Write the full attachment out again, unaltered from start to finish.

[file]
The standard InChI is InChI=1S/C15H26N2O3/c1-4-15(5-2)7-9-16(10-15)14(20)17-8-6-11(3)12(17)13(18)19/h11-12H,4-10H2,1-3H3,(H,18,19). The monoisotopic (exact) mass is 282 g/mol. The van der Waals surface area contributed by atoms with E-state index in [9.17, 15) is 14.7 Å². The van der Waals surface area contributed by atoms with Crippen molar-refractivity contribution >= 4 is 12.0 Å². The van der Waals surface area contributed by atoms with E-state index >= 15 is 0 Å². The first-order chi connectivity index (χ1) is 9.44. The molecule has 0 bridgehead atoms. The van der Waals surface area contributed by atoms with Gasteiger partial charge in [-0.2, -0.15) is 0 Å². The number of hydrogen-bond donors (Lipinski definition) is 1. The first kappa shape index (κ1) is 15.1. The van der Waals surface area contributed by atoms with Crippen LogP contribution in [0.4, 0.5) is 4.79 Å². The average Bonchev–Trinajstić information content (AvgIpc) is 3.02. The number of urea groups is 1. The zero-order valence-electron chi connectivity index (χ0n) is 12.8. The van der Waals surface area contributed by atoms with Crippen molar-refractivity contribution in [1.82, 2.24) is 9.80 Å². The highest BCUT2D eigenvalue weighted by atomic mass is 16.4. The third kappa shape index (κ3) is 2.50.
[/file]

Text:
The standard InChI is InChI=1S/C15H26N2O3/c1-4-15(5-2)7-9-16(10-15)14(20)17-8-6-11(3)12(17)13(18)19/h11-12H,4-10H2,1-3H3,(H,18,19). The monoisotopic (exact) mass is 282 g/mol. The van der Waals surface area contributed by atoms with E-state index in [9.17, 15) is 14.7 Å². The van der Waals surface area contributed by atoms with Crippen molar-refractivity contribution >= 4 is 12.0 Å². The van der Waals surface area contributed by atoms with E-state index >= 15 is 0 Å². The first-order chi connectivity index (χ1) is 9.44. The molecule has 0 bridgehead atoms. The van der Waals surface area contributed by atoms with Gasteiger partial charge in [-0.2, -0.15) is 0 Å². The number of hydrogen-bond donors (Lipinski definition) is 1. The first kappa shape index (κ1) is 15.1. The van der Waals surface area contributed by atoms with Crippen LogP contribution in [0.4, 0.5) is 4.79 Å². The average Bonchev–Trinajstić information content (AvgIpc) is 3.02. The number of urea groups is 1. The zero-order valence-electron chi connectivity index (χ0n) is 12.8. The van der Waals surface area contributed by atoms with Crippen molar-refractivity contribution in [1.82, 2.24) is 9.80 Å². The highest BCUT2D eigenvalue weighted by atomic mass is 16.4. The third kappa shape index (κ3) is 2.50.